Waste management is an important responsibility and a core service, municipalities provide to their citizens. As countries urbanise, production and consumption patterns change, which in turn results in increasing amounts of waste. Thus, the global trend of urbanisation goes hand in hand with a responsibility to adequately handle growing quantities of waste. Poorly managed waste has a tremendous impact on health, local and global environment and the economy. Successful waste management, on the other hand, can not only reduce negative impacts but may also unlock potential in terms of enhanced resource-efficiency and increased employment.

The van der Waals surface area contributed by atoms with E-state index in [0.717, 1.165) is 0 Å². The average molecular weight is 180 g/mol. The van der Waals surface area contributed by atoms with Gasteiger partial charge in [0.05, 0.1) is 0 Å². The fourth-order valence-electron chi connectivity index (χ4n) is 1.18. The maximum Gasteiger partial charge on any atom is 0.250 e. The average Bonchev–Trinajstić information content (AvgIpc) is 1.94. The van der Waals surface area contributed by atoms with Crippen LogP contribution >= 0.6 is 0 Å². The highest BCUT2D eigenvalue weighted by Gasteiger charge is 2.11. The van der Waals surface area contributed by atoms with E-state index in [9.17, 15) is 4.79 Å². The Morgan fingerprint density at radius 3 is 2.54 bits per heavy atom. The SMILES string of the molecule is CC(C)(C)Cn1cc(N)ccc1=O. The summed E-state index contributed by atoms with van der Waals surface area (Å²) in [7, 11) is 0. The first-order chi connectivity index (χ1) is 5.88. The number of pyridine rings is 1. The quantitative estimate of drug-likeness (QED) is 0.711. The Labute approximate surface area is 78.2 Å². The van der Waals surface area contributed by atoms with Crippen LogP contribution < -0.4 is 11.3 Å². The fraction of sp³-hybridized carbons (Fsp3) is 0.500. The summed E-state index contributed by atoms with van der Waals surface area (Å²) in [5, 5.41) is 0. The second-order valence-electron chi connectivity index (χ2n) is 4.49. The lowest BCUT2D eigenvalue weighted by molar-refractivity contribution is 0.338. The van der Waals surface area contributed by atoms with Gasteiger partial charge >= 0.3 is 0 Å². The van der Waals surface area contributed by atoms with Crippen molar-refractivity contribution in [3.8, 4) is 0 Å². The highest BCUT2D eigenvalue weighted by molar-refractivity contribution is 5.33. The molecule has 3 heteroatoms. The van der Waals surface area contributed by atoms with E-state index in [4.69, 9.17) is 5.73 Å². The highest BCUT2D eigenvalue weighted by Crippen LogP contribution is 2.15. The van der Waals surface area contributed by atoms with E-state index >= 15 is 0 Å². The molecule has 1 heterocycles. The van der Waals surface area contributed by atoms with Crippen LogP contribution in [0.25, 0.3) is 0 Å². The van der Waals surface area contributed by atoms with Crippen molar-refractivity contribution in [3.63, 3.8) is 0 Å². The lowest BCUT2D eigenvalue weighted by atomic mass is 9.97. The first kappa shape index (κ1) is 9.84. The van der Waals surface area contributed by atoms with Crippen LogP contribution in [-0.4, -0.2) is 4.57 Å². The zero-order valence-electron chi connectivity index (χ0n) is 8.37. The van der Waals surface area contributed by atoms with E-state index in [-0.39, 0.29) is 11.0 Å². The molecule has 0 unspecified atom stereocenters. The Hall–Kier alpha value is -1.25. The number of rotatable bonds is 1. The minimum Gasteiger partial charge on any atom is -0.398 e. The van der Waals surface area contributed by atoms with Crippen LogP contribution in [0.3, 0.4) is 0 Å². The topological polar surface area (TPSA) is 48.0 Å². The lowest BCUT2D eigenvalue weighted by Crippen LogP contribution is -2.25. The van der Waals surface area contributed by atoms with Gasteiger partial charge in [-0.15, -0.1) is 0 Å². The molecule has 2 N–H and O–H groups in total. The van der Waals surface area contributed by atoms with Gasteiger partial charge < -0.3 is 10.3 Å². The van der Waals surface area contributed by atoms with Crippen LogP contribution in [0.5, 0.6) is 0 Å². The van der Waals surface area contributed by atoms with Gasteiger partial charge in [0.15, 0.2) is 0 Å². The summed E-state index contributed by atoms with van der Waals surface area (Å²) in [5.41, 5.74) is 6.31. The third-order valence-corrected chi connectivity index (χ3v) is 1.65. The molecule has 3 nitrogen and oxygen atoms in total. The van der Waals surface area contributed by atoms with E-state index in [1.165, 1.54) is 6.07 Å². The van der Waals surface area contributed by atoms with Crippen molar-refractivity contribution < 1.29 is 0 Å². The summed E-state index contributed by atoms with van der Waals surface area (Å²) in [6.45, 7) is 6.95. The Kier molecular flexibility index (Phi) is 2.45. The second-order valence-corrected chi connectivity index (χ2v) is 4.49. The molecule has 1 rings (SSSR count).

The thematic cluster Municipal Services has been at the centre of several Connective Cities dialogue events and workshops where several good practices have been collected and discussed, specifically on the issues of energy, waste management and mobility.